MJT: So what’s it like to read about Israel in the foreign press?
Benjamin Kerstein: Surreal.
MJT: How so?
Benjamin Kerstein: It rarely bears any resemblance to the country I live in, mainly because it either deals only with the conflict or because the news is produced by people who live in the English-speaking Jerusalem bubble.
MJT: Tell me about the English-speaking Jerusalem bubble.
Benjamin Kerstein: There’s a large population of English speakers in Jerusalem. The people who speak English tend to gather around each other, especially if they’re in the higher reaches of government or the media. They tend to hang out with other English-speaking people. They go to the places where such people congregate, they read English-language newspapers, and they watch English-language television. They have very little contact with the rest of Israel, which is predominantly Hebrew-speaking.
Tel Aviv is quite cosmopolitan, but if you go to the development towns in the south or to the towns in the north and in the Galilee, there are Hebrew-speaking and Arabic-speaking populations there. Journalists have almost no contact with this world. What they portray as Israeli is a corner of a corner of a corner of this country.
So when we read about Israel in the foreign press—especially if we know about the English-speaking bubble in Jerusalem, or if we’ve ever dealt with the media in Jerusalem—we recognize almost instantly the same themes over and over and over again. All you usually get is the view of a closed subculture, which is not even interesting in my opinion.
MJT: A lot of these journalists don’t even socialize with English-speaking Israelis. I know they don’t because I’ve met some of them. I know who they hang out with and how disconnected they are. They hang out with each other and with other foreigners. That strikes me as bizarre because almost all my friends here are Israelis. Likewise, most of my friends in Lebanon are Lebanese.
Benjamin Kerstein: You find this sort of thing everywhere. People with shared interests and a shared language congregate. Hebrew isn’t a supremely difficult language to learn, but if you don’t have to learn it, you won’t. There are people who have lived in Jerusalem for thirty years who haven’t learned Hebrew because they don’t have to. This affects their opinions, it affects their view of the world, and it affects how they write about it.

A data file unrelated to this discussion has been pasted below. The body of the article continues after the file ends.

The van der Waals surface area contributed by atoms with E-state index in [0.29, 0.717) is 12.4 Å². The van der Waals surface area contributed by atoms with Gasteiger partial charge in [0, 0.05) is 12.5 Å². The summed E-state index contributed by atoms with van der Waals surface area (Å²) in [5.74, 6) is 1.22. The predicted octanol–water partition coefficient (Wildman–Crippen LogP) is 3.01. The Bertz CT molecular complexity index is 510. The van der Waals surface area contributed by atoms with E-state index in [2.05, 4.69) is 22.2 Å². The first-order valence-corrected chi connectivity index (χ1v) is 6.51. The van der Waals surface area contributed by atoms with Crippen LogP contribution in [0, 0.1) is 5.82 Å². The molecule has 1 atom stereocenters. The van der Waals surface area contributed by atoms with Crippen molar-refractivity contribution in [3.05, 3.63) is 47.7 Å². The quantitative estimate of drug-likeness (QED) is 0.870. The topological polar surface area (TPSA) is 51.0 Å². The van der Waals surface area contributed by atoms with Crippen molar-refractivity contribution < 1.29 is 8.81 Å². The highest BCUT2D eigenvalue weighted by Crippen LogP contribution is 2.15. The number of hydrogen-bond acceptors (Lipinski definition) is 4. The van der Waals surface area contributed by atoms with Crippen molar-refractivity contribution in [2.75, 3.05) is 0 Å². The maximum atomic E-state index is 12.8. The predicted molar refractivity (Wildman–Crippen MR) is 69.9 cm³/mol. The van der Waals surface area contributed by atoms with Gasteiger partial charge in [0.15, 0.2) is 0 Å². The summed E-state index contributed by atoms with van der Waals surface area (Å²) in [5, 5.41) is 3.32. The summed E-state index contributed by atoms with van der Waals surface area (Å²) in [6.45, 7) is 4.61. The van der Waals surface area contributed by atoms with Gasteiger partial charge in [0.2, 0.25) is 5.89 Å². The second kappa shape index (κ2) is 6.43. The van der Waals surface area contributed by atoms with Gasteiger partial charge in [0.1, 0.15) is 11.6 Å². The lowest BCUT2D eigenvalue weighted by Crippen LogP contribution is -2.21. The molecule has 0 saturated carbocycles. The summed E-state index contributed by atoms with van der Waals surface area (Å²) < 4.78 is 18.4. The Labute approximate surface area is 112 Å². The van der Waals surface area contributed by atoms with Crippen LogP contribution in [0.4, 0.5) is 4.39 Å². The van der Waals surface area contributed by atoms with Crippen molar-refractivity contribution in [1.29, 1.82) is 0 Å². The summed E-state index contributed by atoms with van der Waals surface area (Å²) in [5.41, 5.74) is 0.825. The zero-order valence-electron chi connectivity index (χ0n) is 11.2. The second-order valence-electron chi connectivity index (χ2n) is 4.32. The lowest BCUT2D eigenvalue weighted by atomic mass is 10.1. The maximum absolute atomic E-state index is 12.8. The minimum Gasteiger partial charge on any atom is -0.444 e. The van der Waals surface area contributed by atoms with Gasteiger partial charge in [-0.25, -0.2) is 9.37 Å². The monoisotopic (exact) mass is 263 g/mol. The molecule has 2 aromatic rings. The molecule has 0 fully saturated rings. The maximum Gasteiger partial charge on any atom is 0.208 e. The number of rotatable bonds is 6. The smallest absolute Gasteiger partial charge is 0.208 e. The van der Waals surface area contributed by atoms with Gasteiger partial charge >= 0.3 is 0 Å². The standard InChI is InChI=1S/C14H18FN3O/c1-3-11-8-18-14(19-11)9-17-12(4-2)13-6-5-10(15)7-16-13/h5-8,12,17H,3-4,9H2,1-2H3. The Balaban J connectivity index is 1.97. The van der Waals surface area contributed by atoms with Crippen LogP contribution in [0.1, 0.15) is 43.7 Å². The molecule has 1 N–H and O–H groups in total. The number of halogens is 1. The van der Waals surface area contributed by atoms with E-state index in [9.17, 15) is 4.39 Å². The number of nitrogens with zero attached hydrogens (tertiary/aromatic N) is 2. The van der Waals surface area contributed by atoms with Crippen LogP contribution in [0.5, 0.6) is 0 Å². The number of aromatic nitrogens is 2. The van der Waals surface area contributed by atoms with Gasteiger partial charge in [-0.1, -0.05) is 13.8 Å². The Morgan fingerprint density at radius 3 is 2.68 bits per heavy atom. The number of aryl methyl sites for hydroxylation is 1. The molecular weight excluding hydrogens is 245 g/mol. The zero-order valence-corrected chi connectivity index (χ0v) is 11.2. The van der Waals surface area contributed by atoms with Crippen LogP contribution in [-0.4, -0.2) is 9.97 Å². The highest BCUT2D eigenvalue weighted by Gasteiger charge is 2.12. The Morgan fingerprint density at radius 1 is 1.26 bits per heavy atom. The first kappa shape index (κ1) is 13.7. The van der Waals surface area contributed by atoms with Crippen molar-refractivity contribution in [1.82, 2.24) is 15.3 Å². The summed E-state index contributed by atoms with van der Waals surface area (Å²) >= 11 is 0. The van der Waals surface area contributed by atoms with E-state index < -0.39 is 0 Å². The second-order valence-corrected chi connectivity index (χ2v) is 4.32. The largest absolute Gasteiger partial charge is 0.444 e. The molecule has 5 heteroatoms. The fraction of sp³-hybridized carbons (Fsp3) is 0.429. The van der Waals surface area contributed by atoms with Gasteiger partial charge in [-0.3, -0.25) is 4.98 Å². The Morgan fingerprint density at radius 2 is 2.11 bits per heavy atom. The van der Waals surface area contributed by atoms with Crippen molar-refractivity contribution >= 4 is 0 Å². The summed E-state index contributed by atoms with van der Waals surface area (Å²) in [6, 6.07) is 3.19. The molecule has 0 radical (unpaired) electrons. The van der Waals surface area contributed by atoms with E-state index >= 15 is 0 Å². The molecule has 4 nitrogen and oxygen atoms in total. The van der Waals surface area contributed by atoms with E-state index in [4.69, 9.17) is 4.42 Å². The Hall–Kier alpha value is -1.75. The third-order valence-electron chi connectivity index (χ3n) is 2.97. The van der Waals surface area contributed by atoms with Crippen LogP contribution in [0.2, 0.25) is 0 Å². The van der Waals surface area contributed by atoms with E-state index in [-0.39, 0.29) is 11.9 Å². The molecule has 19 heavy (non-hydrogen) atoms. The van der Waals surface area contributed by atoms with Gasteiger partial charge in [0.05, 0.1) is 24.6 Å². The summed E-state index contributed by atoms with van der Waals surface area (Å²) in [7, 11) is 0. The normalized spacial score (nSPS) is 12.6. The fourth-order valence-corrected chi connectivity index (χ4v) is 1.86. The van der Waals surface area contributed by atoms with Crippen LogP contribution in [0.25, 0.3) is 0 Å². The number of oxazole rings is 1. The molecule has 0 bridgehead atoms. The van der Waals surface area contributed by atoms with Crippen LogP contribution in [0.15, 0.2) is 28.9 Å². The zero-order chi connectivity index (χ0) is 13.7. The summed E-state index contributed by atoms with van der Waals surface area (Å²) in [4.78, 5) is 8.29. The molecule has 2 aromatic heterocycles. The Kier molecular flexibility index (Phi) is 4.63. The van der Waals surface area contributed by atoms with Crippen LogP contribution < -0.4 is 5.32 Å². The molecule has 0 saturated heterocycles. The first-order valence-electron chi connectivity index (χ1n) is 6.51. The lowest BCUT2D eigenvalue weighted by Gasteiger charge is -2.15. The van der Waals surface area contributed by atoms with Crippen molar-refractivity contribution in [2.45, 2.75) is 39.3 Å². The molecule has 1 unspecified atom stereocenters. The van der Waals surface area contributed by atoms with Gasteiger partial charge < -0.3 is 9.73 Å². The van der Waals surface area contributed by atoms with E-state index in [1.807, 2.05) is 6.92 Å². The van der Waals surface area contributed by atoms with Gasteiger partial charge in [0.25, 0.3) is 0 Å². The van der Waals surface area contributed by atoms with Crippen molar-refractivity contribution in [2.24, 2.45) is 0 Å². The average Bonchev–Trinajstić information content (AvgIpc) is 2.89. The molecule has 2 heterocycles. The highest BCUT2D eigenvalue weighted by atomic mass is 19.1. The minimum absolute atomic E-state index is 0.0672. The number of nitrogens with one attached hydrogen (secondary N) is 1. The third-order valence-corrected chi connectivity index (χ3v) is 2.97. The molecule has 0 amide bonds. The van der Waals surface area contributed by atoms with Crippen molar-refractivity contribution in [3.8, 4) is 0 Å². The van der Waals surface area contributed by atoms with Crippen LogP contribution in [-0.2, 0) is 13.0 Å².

If you try to get a feel for a distinctively Israeli perspective you won't get it by reading primarily the Anglo papers. In fact, quite often you will read a report in one of the English dailies which only tells half the story – usually only the half which supports whatever bias the reporter or paper want to tell you. A great example of this was last week's 'rape by deception' story.
What the Anglo versions generally won't tell you is that Sabbar Kashur is not the first man or even woman (yes, a woman has been found guilty under the rape by deception) but he was the first Arab. Nor will you be informed that Kashur was not 'found' guilty but plead guilty in a plea bargain arrangement.
He was on trial and the victim, under questioning from Kashur's lawyer admitted to telling the police he physically forced her to have sexual relations with him rather lying to her but because her consent was based on a 'lie' Kashur consequently she could not give 'informed' consent. Furthermore, she felt the police would not take the matter seriously if she admitted he only 'lied' his way into a sexual liaison. Although, under Israel's Basic Law on human rights (1992) anything which degrades or humilates the 'dignity' of a human being is a human rights violation. Now you can argue till the cows come home over whether Israel's Basic Law on human rights is too subjective and broad which makes it ripe for abuse but the fact remains Kashur plea guilty.
Debba by Avner Mandelman and the story begins with an ex-pat Israeli living in Toronto who is sucked into the vortex of Israelity when his father is murdered in Israel. I can feel the sun and smell the orange blossoms.